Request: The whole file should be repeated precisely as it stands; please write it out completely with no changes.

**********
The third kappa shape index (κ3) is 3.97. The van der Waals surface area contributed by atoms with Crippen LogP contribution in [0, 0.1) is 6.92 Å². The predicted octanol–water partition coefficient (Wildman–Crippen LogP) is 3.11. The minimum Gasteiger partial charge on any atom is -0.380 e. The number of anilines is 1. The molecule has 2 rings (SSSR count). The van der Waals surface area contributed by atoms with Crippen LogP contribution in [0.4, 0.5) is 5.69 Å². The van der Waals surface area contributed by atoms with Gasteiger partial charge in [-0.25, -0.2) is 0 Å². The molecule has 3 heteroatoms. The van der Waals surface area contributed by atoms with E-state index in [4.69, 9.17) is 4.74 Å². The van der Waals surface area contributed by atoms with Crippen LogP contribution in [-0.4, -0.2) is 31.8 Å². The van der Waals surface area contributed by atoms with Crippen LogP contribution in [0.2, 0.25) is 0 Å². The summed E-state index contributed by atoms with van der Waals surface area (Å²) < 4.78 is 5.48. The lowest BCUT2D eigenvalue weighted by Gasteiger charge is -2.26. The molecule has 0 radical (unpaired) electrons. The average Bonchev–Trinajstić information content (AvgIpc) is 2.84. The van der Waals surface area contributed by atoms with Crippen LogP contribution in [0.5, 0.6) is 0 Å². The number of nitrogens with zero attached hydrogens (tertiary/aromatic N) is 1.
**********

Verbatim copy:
The third kappa shape index (κ3) is 3.97. The van der Waals surface area contributed by atoms with Crippen LogP contribution in [0, 0.1) is 6.92 Å². The predicted octanol–water partition coefficient (Wildman–Crippen LogP) is 3.11. The minimum Gasteiger partial charge on any atom is -0.380 e. The number of anilines is 1. The molecule has 2 rings (SSSR count). The van der Waals surface area contributed by atoms with Crippen LogP contribution in [0.4, 0.5) is 5.69 Å². The van der Waals surface area contributed by atoms with Gasteiger partial charge in [-0.25, -0.2) is 0 Å². The molecule has 3 heteroatoms. The van der Waals surface area contributed by atoms with E-state index in [4.69, 9.17) is 4.74 Å². The van der Waals surface area contributed by atoms with Crippen LogP contribution in [-0.4, -0.2) is 31.8 Å². The van der Waals surface area contributed by atoms with Crippen LogP contribution in [0.2, 0.25) is 0 Å². The summed E-state index contributed by atoms with van der Waals surface area (Å²) < 4.78 is 5.48. The lowest BCUT2D eigenvalue weighted by Gasteiger charge is -2.26. The molecule has 0 radical (unpaired) electrons. The average Bonchev–Trinajstić information content (AvgIpc) is 2.84. The van der Waals surface area contributed by atoms with Crippen LogP contribution in [0.5, 0.6) is 0 Å². The number of nitrogens with zero attached hydrogens (tertiary/aromatic N) is 1.